Is it ethical to make and market products without concrete evidence that they will work as intended? Here’s a new article from the peer-reviewed journal, Bioethics, that tackles that question with regard to complementary and alternative medicines. Full access to the article requires institutional access (e.g., through a university library) but the basics of the argument are this. The authors argue that the following 3 principles apply to ALL commerce….
Participants in commerce should endeavour to:
(1) Offer a product that works – a product that is, in the language of commercial law, merchantable.
(2) Only sell products to people who understand their fundamental characteristics, and who are reasonably capable of understanding (either on their own or with suitable professional help) whether that product will meet their needs. This implies a general demand for honesty on the part of sellers, and a refusal to profit from the ignorance of consumers.
(3) Take reasonable steps to ensure that third parties (those who do not consent to participate in a particular market exchange) are not harmed.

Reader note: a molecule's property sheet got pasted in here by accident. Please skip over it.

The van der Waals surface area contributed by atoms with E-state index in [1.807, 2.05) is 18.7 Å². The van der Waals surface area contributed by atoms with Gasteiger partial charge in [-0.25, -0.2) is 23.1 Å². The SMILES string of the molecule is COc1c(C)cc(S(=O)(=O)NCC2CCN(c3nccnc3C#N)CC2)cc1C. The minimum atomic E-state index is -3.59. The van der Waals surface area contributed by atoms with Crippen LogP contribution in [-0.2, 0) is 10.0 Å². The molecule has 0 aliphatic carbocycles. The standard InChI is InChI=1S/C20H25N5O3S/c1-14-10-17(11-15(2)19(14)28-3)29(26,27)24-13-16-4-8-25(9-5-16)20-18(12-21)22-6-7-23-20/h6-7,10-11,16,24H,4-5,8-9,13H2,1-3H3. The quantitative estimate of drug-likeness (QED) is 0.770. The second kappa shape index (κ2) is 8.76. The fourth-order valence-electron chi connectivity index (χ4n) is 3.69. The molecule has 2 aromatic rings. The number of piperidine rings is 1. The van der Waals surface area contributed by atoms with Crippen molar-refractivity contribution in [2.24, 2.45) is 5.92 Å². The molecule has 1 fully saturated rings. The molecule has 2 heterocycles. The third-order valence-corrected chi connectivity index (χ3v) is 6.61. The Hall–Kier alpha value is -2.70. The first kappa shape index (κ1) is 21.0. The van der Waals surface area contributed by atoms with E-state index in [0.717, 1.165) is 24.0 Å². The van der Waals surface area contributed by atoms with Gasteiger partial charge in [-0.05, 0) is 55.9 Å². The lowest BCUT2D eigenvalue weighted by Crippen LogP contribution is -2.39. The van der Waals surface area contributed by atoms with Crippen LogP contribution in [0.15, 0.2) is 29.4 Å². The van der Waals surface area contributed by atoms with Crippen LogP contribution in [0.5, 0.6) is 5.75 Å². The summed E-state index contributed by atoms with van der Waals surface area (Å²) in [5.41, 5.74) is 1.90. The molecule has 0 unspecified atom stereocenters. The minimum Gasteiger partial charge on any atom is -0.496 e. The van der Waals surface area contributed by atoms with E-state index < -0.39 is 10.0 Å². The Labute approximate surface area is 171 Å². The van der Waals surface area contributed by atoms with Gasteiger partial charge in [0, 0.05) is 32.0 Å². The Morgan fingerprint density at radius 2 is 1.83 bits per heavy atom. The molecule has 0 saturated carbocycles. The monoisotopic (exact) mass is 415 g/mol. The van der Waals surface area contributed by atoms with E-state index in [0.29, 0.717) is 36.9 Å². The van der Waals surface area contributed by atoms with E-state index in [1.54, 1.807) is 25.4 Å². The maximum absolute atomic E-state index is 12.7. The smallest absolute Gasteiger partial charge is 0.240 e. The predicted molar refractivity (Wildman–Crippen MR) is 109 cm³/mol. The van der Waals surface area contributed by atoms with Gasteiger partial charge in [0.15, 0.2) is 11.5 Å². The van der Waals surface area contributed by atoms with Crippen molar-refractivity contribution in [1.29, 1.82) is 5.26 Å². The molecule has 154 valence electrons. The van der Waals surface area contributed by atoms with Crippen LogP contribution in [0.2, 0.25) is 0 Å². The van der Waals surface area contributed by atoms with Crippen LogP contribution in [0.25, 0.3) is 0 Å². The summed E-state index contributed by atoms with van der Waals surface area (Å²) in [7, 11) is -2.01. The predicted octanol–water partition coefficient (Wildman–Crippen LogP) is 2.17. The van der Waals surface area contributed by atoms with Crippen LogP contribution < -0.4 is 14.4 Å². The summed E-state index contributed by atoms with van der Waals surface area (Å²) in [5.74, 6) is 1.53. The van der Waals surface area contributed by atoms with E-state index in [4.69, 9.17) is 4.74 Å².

And the authors further argue that many forms of complementary and alternative medicine fail one or more of those tests. (The authors also note that there are also products produced by mainstream pharmaceutical companies that would fail by those standards!) >>>
Alternative Medicine and the Ethics Of Commerce, by Chris MacDonald and Scott Gavura
ABSTRACT: Is it ethical to market complementary and alternative medicines? Complementary and alternative medicines (CAM) are medical products and services outside the mainstream of medical practice. But they are not just medicines (or supposed medicines) offered and provided for the prevention and treatment of illness. They are also products and services – things offered for sale in the marketplace. Most discussion of the ethics of CAM has focused on bioethical issues – issues having to do with therapeutic value, and the relationship between patients and those purveyors of CAM. This article aims instead to consider CAM from the perspective of commercial ethics. That is, we consider the ethics not of prescribing or administering CAM (activities most closely associated with health professionals) but the ethics of selling CAM…..